A Feel For Fashion : Jordan Roth


On Monday morning, Jordan Roth was taking in the Schiaparelli show from the front row. By the afternoon, he was among the models in Thom Browne’s first haute couture show, embodying a pigeon dressed in a fantastical ensemble of the designer’s grey suiting. Roth bridges the worlds of theatre and fashion with incomparable aplomb. Based in New York, he is a seven-time Tony-Award winning producer who is recognised as a theatrical innovator, style influencer, and talented creator who exudes mild-mannered panache. As President of Jujamcyn Theaters, he oversees five Broadway theatres, presenting some of the most influential and successful shows on Broadway including the recent revival of Into the Woods, as well as the Tony Award-winning Hadestown, Moulin Rouge! The Musical, Springsteen on Broadway, Kinky Boots and The Book of Mormon. And he brings a theatricality to his love of fashion as a model, muse and connoisseur. His red carpet appearances – particularly when attending the Met Gala in Haute Couture – are among the most intrepid yet always well-considered. He is a regular on best-dressed lists from Vogue, V, WWD, GQ, and more. Roth is also committed to supporting and uplifting the LBTGQ community and was recognised, along with his husband, Richie Jackson, with a Trevor Project Hero Award in 2016.

What creates an emotional response for you in fashion today? 

Clothes speak very loudly to my body and to my heart. Both their physical form and sensation as well as the ideas and meaning they carry. They tell me how to move in them by accessing and activating different parts of me. So when a designer creates a piece that has these layers I can connect to, it provokes an immediate emotional and physical response in me.


What are you most curious to know about how a haute couture collection comes together, the creation process?

I’m always so fascinated by the layers and legacy of craftsmanship that go into these pieces of art. And I especially love when a material is impossibly made to look like another. When I first tried on the White Pigeon at the fitting for the Thom Browne show, I was so taken by the feathers that were so sensitively placed throughout, as though they had fallen there, not grown there. It tells such a powerful story so subtly. And their extraordinary detail that made them even more lifelike than feathers – almost hyper-realistic because they were not actually feathers – so the artists who made them had to investigate deeply what a feather is. Just sewing a feather on the sleeve would not have required that kind of intimate exploration. Multiply that by every element on a couture piece and it’s beyond fascinating to understand and learn about and celebrate.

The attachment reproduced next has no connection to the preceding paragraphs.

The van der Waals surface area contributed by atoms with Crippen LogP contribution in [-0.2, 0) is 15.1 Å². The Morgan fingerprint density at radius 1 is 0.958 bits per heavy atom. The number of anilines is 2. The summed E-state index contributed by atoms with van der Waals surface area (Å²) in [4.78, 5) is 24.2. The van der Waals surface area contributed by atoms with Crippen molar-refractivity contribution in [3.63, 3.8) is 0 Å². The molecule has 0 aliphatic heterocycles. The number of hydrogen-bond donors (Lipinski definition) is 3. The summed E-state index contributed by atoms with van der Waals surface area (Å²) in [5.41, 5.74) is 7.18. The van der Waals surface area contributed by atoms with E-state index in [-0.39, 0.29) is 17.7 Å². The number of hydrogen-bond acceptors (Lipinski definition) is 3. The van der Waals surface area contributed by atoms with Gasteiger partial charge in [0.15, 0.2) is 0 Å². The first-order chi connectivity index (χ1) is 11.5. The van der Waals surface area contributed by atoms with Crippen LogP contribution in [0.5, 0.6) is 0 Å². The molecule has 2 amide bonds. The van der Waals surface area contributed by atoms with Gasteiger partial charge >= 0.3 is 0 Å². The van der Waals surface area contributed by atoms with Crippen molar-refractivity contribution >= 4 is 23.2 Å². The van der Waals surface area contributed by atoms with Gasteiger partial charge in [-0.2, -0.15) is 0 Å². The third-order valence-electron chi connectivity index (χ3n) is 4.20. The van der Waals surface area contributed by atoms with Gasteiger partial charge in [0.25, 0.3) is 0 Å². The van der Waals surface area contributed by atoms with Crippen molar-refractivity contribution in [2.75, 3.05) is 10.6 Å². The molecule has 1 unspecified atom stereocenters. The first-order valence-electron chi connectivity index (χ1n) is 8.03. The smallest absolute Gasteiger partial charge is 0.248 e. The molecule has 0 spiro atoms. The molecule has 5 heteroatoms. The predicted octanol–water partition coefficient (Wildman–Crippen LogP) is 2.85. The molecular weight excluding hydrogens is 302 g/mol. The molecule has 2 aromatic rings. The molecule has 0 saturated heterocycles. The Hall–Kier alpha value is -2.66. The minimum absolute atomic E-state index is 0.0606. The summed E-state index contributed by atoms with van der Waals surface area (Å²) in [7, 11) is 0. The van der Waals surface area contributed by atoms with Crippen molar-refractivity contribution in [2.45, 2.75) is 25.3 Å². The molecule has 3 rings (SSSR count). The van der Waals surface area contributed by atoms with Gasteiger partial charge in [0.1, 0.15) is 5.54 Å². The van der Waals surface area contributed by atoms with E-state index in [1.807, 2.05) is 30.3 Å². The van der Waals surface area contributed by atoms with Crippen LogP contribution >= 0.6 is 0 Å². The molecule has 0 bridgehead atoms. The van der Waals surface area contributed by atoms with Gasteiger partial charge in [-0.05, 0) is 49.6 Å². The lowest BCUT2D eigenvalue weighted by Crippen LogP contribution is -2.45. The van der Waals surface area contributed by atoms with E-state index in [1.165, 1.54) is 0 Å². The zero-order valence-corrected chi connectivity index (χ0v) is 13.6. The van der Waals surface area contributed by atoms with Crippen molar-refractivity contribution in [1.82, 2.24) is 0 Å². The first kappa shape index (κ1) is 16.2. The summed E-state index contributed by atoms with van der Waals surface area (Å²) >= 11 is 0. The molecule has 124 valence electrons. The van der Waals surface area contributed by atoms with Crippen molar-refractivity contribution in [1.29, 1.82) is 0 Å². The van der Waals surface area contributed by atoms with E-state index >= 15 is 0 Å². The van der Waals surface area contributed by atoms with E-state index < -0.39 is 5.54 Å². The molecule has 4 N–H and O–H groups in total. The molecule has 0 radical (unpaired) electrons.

In what ways are you seeing progress in fashion mirroring progress in the wider world? 

All the ways in which fashion has and can continue to being a mode of self-expression for all of us. Rather than telling us who we are and who we can be, [fashion is] giving us the tools to discover and express this for ourselves –especially around gender. Clothes are not inherently gendered, and the more fashion can reinforce that, the freer we will all be.


Haute Couture is rooted in craftsmanship; how do you see it also nudging fashion forward?

At its best, Haute Couture is the purest form of the art. The canvas on which these extraordinary artists can dream and create unencumbered, to show us everything that can be possible [through] materials, forms, ideas. And this can inspire so much more – both for their own work and the work of others.


If you could change one aspect of how we experience fashion today, what would it be?

I would love us all to get to savour fashion more; to have the time it takes to see the work; to understand it; to be in dialogue with it. That’s hard to do as we scroll by. As Georgia O’Keefe said, “To see takes time, like to have a friend takes time.”


This interview has been lightly edited.